I've played it with many pairs working simultaneously as well as one pair at a time with the remainder of the group as audience. Either way it's good. The benefits of everybody working at the same time is that it can break down excessive shyness. While the benefits of playing a pair at a time is everybody witnessing the process and learning from it.
Prepare ahead a list of 'expert' topics. Have fun with them without making them too rarefied with the result that no-one gets them.
Examples: a cabbage expert, a save-the-sand-fly expert, a maker of noises for the SFX department, the hamburger tasting specialist, an embarrassment expert, a birthday party specialist, ...
Pair the players off. Have them decide which is expert and which is interviewer. The interviewer then collects the expert's topic from you. Their opening question or introduction lets the expert know his area.
'We're extremely fortunate today to have with us in the studio, Isaac Flugelhorn. Isaac is a well known, respected and published expert on the benefits of teaching children to read underwater. Isaac, I'd like to begin to by asking when you first realized your vocation?'
The game ends when the interviewer brings it to a close.
The goal for the expert is to 'live' into their expertise realistically and wholeheartedly regardless of how ridiculous the topic is or how little knowledge they have on the subject.
The goal for the interviewer is to draw out the expert by asking open ended questions. You may need to demonstrate these before you begin to avoid the frustration of simple "yes-no" or one word answers.
Swap the roles over so everybody has a turn at both.
My life as a XXXX (insert an object: door hinge, hammer, potato, egg, park bench, side-show clown ...)
This variation can be played as a monologue or as a pair with one person being the interviewer. Again the goal is to fully accept and breathe life into whatever object you've selected or have been given.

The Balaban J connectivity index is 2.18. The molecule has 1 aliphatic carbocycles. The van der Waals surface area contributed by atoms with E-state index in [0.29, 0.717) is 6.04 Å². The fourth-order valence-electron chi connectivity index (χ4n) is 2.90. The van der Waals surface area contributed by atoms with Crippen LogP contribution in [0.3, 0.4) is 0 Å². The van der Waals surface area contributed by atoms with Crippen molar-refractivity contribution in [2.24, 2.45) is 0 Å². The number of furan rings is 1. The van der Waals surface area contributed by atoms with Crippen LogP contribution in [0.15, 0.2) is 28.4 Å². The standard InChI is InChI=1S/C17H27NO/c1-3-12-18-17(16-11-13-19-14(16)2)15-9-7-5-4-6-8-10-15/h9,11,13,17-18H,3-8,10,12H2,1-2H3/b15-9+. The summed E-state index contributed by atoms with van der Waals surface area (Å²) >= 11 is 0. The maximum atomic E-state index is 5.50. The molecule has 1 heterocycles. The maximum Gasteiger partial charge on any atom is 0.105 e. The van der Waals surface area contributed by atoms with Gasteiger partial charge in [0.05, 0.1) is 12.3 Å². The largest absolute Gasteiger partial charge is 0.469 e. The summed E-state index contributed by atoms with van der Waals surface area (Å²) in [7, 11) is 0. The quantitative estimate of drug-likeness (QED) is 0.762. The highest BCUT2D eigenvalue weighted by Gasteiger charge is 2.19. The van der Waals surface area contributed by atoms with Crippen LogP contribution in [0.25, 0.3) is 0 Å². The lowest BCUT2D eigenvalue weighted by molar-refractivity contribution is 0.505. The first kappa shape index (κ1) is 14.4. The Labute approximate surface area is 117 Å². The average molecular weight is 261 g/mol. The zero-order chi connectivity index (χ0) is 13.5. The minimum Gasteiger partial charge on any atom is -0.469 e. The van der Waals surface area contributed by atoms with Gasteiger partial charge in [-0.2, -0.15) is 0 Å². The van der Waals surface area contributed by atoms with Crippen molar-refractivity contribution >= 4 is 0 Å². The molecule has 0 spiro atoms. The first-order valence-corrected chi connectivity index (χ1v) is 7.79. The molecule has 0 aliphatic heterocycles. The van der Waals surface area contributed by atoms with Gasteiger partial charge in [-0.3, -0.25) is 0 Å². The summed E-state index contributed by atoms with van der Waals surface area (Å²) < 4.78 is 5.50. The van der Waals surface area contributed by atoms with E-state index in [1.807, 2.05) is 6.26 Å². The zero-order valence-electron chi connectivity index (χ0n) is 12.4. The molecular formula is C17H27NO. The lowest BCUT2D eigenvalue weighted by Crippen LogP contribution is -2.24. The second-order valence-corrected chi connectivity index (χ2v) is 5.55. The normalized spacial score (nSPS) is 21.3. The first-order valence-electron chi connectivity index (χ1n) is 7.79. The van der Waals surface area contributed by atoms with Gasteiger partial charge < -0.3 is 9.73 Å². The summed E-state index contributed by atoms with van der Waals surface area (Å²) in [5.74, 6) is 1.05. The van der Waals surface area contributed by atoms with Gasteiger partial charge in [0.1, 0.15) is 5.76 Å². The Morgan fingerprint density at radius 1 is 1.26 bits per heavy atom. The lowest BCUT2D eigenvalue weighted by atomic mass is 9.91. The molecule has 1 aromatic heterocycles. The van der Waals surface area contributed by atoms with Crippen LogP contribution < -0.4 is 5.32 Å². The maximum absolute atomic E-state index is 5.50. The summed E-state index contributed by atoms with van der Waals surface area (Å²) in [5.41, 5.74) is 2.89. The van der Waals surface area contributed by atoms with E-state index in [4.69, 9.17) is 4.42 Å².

Eg. How does it feel to be a side-show clown? What are the highlights? Please run through your training program that helps you prepare for the strain of having to keep your mouth open all day, and all night, long.
This exercise is wonderful for developing small group confidence, creativity and trust.
Firstly you'll need a series of ideas to "sell".
National I Love You Day, Free Punctuation Packs (available with an extra 10 exclamation marks or 15 sets of speech marks), Eternal Sunshine, DIY Snow Kits for Sunny Places, Instant Fame, Society for the Abolition of Mondays ...
Split your group into small groups of 2-5 people and assign the topic for each.
Tell them they have approx. 20 minutes to put together an ad.
It must actively include all members of the group.
Encourage them to use song, dance, story telling, and sound effects.
The ads are performed one at a time.
Be sure to include a feed back session at the end where you encourage and compliment.
Variation: This can be done solo. Give topics and allow some planning time before performance.
This word game is great for developing on-your-toes, creative, flexible thinking.